Gas Hypersensitisation Of Film
In the days before CCD cameras I used the gas hypersensitisation process outlined below to 'hyper' Kodak Technical Pan 2415 film. It gave me excellent results especially when combined with deep red filters to enhance red emission nebulosity and cut light pollution. The process was incredibly complicated and potentially hazardous - it is hard to appreciate just how easy CCD imaging is by comparison! I have left this page here as an interesting and amusing reference to the technology of the very recent past.
Some examples of my work can be found on the astrophotography page.
The gas hypering process using pure Hydrogen gas is intrinsically hazardous and so great care must be taken at all stages to minimise the risks involved. Please read the safety section and ensure you are completely familiar with the chemistry and hazards involved prior to starting any experiments.
- What does hypering do?
- Equipment & Chemicals
- The Chemical Reaction
- Drying the gas
- Applying vacuum to the film
- The overall process
- SAFETY PRECAUTIONS
The process is hazardous and so it is best to consider whether you really need to hyper your films or not. Ask yourself these questions.
- Will you be using B&W film?
- Will your exposures be greater than about 10 minutes?
- Will you be using the film for deep sky photography via a telescope?
If the answer to all of these is YES then you should consider hypering. If the answer to any of them is NO then you need to think again.
The purpose of hypering film is to reduce the effects of Low Intensity Reciprocity Failure (LIRF) by removing water and oxygen from the emulsion and producing a low level of chemical fog within the film prior to exposure.
Removal of water and oxygen is performed by subjecting the film to as high a vacuum as possible, the chemical 'fogging' is carried out by 'baking' the film in hydrogen gas. The film is best treated out of it's cassette on a spiral reel or similar otherwise uneven results will be obtained.
Kits are available commercially from Lumicon in the USA that use forming gas which is a non explosive mixture of nitrogen and hydrogen and can be used for hypering colour film as well. Hypering with pure hydrogen is not recommended for colour film as the colour balance becomes strongly shifted after hypering. This occurs mainly because the film has three layers, the hydrogen does not reach all of them evenly. The following sections describe in general terms each of the process steps. Experiments will always have to be carried out for your particular set-up to determine the best process.
Laboratory apparatus is the best type of equipment to use for the reaction to produce hydrogen. Flasks should be Pyrex or similar, pre-holed rubber bungs can be used with glass tubing inserts to carry the gas out of the flask. The glass tubing is then connected to the main apparatus with clear PVC tubing. Rubber tubing decays over a period of time and is less suitable. Lab apparatus can be bought mail order or from a local laboratory supply house. Various gas tight valves will need to form part of your apparatus to control the flow of the gases and vacuum.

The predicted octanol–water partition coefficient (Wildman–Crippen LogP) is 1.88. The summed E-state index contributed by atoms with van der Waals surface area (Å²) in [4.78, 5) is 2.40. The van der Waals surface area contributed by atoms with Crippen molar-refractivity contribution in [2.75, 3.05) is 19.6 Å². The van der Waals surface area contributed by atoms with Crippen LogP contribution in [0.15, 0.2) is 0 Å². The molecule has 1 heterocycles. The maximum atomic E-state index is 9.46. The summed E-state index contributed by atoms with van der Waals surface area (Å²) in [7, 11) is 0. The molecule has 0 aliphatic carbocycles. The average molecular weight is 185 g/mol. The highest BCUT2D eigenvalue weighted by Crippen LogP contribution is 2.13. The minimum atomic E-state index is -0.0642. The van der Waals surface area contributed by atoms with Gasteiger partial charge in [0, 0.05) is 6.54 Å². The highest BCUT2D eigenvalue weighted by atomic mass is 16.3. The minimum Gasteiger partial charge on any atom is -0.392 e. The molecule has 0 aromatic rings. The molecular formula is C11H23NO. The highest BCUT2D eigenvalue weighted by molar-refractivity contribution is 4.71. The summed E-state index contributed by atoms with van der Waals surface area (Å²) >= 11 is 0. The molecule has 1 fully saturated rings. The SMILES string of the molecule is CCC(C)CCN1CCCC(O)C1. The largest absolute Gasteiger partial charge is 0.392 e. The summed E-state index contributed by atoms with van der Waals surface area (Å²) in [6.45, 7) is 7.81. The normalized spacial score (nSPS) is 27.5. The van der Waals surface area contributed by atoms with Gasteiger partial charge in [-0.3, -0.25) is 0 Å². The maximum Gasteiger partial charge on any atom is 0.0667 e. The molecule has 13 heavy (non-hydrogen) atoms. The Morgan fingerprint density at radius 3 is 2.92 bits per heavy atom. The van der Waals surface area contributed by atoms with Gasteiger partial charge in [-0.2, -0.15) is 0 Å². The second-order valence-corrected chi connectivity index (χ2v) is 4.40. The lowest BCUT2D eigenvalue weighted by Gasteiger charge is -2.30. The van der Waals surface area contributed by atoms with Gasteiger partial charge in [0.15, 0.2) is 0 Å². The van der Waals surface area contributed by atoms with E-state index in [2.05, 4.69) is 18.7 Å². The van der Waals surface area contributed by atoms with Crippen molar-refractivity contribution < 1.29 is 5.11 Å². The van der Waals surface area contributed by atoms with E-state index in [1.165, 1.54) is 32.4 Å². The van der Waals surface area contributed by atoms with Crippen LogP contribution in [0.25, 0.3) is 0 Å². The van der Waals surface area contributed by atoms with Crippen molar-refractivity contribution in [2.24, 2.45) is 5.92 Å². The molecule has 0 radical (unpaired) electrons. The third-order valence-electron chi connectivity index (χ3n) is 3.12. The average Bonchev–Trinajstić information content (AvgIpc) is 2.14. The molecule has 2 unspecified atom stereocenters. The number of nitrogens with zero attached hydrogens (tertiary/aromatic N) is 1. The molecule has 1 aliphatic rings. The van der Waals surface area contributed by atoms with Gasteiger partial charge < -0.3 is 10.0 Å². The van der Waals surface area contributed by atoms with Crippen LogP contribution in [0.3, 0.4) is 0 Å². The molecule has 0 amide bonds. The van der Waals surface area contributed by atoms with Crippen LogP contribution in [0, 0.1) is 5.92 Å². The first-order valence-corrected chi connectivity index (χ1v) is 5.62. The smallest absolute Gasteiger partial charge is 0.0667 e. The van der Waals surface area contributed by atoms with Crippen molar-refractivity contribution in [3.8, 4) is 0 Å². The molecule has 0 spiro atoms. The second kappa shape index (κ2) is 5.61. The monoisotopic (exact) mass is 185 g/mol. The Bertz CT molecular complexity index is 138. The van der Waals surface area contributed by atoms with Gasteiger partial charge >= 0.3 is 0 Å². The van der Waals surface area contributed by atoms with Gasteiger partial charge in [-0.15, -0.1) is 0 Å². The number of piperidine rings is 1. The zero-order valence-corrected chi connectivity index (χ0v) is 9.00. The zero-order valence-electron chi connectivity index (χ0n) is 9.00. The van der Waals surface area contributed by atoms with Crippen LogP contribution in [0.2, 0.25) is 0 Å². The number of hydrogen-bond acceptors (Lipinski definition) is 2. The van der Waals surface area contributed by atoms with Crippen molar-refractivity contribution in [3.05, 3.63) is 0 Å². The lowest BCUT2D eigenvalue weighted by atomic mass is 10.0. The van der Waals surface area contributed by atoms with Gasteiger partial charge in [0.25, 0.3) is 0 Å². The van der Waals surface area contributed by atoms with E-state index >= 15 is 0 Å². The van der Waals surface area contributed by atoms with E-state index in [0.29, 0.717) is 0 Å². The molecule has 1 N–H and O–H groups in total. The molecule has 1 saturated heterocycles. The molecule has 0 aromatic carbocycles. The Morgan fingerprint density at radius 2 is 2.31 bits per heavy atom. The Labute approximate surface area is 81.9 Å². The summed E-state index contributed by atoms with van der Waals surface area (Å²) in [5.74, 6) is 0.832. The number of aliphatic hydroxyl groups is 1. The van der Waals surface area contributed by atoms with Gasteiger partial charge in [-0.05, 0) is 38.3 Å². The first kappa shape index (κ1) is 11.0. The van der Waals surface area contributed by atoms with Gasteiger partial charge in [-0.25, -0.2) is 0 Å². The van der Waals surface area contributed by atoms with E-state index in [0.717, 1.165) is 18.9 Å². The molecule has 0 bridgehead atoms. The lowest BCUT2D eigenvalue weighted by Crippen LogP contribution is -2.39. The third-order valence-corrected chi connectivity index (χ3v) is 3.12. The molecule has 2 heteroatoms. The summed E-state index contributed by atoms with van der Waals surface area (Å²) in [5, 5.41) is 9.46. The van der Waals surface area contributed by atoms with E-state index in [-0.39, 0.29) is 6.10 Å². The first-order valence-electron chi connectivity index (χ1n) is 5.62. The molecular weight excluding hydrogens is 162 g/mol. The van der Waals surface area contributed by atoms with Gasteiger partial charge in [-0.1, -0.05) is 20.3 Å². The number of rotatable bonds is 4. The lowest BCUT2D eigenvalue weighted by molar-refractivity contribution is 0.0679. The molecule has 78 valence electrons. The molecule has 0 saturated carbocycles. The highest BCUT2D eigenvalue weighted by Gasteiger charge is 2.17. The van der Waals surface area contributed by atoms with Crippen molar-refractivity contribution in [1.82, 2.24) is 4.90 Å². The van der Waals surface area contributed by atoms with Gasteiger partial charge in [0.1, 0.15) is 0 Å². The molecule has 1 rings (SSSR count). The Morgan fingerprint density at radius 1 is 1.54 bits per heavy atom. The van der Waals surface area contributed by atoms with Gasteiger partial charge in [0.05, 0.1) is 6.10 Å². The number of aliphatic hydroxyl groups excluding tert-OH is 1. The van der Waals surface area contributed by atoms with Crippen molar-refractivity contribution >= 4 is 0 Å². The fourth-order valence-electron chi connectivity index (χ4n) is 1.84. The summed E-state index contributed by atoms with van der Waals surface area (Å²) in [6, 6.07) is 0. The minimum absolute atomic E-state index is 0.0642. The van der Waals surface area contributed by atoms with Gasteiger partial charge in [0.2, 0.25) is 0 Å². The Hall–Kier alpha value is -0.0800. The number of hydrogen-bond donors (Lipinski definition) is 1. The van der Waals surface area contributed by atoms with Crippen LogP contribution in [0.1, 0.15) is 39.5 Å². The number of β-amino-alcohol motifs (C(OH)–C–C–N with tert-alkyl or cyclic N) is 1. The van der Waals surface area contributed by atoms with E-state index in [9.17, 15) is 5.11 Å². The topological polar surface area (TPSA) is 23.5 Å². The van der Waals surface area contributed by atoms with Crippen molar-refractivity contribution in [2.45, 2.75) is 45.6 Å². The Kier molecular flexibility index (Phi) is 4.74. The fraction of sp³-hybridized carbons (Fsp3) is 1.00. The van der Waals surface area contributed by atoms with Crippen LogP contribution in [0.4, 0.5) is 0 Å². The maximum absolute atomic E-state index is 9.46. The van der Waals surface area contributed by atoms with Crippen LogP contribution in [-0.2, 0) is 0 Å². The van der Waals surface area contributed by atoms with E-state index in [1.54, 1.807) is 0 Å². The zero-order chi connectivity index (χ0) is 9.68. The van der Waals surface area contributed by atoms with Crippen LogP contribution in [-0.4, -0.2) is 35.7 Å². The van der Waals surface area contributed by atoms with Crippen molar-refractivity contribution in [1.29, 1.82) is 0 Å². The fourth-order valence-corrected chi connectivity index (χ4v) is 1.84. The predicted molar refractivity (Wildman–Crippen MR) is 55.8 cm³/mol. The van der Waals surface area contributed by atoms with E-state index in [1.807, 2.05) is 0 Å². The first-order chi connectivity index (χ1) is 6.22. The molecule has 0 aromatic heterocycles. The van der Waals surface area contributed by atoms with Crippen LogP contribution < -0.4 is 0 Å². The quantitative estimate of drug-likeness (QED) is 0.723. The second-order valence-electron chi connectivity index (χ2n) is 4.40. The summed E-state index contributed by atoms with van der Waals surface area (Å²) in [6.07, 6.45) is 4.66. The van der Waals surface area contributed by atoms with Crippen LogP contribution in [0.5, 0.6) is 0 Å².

You may wish to avoid the chemical side of the process altogether and buy gas cylinders of hydrogen or forming gas. This is a more expensive option though as you will need a gas regulator to fit on the cylinder and these are expensive.
The hypering tank is best constructed out of metal, aluminium, brass etc. The connections to the vacuum pump, tank and valves are best constructed out of 6mm copper tubing with soldered or brazed connections to avoid leaks and make the whole apparatus more permanent. A photographic developing tank spiral is ideal to hold the film in the tank, these can be bought as spares for developing tanks from most photo shops.
The main chemical in use is sodium hydroxide. This can be bought in pellet or bead form from most good hardware stores. 500 grams costs about £1.30 sterling. Concentrated sulphuric acid, if used as the drying agent, can be obtained from laboratory supply houses. You will need to explain what you are using it for. Supply of such materials will be governed by local and national regulations.
Hydrogen can be produced in a pure form from the reaction between sodium hydroxide (caustic soda) and aluminium metal.
2Al + 2NaOH + 6H2O = 2Na(Al)(OH)4 + 3H2
If we calculate the amount of hydrogen liberated based on the reaction then we find that 1 gram of aluminium will produce 1.24 litres of hydrogen gas given an excess of sodium hydroxide and water. The reaction is extremely exothermic i.e. produces large amounts of heat. This must be controlled to avoid a potentially dangerous rapid evolution of hydrogen.